On Sunday, the New York Times published an article about the Diamond family. The elder Diamonds had carefully prepared for retirement and for life as empty-nesters, once their sons completed college and moved on to greener pastures. However, the recession forced the entire to change their plans. Steve Diamond has come out of retirement to go back to work. Andrea Diamond is working for the first time in a long time, after being a stay-at-home mom for many years. And the two recently-graduated Diamond sons? Forced to move back home and live with mom and dad until the job market becomes more stable. The oldest, Matt (24-years-old), had accepted a job offer, but it was retracted when the economy fell apart in the fall and the company put on a hiring freeze.
What the article really drives home is how much the recession has affected even the best-laid plans. For those preparing for retirement, it has meant delaying those plans and remaining in or returning to the work force. For the young, it often means delaying independence and going into jobs that are lower-paying or outside of one's desired field.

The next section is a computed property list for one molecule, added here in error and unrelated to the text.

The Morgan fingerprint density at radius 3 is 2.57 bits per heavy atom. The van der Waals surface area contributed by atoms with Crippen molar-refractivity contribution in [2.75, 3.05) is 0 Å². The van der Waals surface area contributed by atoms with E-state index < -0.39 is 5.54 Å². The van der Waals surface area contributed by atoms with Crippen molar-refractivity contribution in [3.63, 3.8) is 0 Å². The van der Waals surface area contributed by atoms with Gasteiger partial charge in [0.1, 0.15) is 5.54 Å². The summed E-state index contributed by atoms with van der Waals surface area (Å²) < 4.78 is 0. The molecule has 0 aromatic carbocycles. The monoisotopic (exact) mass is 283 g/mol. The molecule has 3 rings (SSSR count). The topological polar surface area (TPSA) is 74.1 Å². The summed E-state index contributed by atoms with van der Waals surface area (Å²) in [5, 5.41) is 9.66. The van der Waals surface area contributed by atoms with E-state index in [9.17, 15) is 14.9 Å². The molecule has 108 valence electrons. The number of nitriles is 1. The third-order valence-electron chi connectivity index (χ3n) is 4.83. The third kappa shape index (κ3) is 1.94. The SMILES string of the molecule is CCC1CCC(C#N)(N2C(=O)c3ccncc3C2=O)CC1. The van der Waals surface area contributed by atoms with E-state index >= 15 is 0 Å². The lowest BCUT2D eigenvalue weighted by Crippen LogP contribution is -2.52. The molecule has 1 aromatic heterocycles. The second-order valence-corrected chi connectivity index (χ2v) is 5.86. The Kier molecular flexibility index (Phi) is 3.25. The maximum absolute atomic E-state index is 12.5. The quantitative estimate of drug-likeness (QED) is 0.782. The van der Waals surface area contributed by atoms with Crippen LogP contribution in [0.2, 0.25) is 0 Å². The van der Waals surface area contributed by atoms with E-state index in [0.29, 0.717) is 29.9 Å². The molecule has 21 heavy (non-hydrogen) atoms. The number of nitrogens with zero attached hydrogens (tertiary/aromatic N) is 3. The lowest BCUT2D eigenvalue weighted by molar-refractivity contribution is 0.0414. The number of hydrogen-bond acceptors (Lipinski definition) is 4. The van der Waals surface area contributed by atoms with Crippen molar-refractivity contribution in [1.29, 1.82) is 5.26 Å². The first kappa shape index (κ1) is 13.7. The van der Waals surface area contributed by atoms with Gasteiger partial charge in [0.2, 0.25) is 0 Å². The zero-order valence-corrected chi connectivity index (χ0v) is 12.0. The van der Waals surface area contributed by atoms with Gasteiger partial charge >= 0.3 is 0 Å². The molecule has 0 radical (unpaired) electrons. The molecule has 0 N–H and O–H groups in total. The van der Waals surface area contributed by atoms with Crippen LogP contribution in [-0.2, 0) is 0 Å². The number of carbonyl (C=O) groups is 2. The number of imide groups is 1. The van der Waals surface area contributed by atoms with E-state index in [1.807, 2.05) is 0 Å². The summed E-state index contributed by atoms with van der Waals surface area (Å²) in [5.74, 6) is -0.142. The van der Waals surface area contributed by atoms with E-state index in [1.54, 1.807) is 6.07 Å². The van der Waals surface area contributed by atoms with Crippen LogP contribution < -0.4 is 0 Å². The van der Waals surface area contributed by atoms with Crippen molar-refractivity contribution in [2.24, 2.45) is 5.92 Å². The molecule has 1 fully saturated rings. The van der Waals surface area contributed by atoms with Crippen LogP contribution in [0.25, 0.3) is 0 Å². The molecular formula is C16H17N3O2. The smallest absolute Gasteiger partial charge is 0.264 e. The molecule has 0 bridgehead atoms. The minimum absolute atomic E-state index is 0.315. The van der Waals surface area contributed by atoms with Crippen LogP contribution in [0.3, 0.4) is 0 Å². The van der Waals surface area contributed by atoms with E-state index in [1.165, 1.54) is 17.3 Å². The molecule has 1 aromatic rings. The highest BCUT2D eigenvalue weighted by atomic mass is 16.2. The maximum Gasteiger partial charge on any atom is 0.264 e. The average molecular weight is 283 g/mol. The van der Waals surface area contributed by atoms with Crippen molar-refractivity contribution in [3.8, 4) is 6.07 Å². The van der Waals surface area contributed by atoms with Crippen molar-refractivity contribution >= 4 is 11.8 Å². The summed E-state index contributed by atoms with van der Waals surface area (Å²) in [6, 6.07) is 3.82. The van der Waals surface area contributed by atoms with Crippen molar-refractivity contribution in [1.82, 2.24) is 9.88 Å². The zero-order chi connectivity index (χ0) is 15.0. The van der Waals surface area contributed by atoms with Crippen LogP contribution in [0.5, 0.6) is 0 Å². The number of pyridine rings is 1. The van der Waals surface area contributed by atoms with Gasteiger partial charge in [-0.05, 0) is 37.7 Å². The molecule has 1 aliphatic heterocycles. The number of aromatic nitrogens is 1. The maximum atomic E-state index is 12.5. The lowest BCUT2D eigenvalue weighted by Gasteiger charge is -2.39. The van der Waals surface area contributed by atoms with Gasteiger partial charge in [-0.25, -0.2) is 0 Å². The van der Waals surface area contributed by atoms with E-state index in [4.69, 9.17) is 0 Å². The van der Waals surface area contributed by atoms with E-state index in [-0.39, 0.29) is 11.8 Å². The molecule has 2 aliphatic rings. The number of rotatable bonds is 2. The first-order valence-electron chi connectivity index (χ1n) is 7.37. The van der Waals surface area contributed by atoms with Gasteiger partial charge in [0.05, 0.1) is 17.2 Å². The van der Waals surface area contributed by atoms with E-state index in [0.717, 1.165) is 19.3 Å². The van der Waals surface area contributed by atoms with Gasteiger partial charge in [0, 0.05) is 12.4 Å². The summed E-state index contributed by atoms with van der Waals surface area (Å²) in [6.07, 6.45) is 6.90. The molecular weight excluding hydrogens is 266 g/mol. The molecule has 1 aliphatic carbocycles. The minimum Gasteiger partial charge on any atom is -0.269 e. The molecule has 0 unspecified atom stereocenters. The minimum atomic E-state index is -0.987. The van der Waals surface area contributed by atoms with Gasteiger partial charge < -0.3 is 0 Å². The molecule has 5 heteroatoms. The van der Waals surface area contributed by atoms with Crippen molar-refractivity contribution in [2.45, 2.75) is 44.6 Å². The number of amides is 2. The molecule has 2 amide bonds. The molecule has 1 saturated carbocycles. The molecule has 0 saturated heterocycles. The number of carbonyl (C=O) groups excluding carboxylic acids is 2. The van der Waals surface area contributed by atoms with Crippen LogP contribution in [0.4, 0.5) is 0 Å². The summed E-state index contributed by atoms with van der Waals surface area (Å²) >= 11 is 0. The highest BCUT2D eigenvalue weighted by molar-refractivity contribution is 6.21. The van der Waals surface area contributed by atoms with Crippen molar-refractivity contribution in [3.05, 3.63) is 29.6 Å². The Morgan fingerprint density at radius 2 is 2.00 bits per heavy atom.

This piece also highlights how attitudes toward careers have changed. Matt had always hoped to have a career in music, even having interned with a music house and performed well in the position. Though his father had suggested he go into something more practical and more profitable, Matt had argued for years that he would hold out for a career in music. His mother even encouraged him, arguing that if you want something badly enough, certainly you can make it happen. Now, though, Matt has started taking computer science classes and considering a more traditional track. "When I had the job at the music house, I was living my dream, but now it doesn’t seem live or die with music. I can always do music in my spare time."
I know I've felt this shift in my own field. I know many who are sticking with unsatisfactory work because they are afraid to take a cut in pay, are afraid to venture into a start-up or smaller company while the economy is still shaky, or because jobs are simply unavailable in certain sectors. I think there has certainly been a shifting away from looking for dream jobs to look for steady, safe work...at least in the short-term.
Do you feel that the recession has affected your field or your own career choices? Would you be doing things differently right now if there were no recession?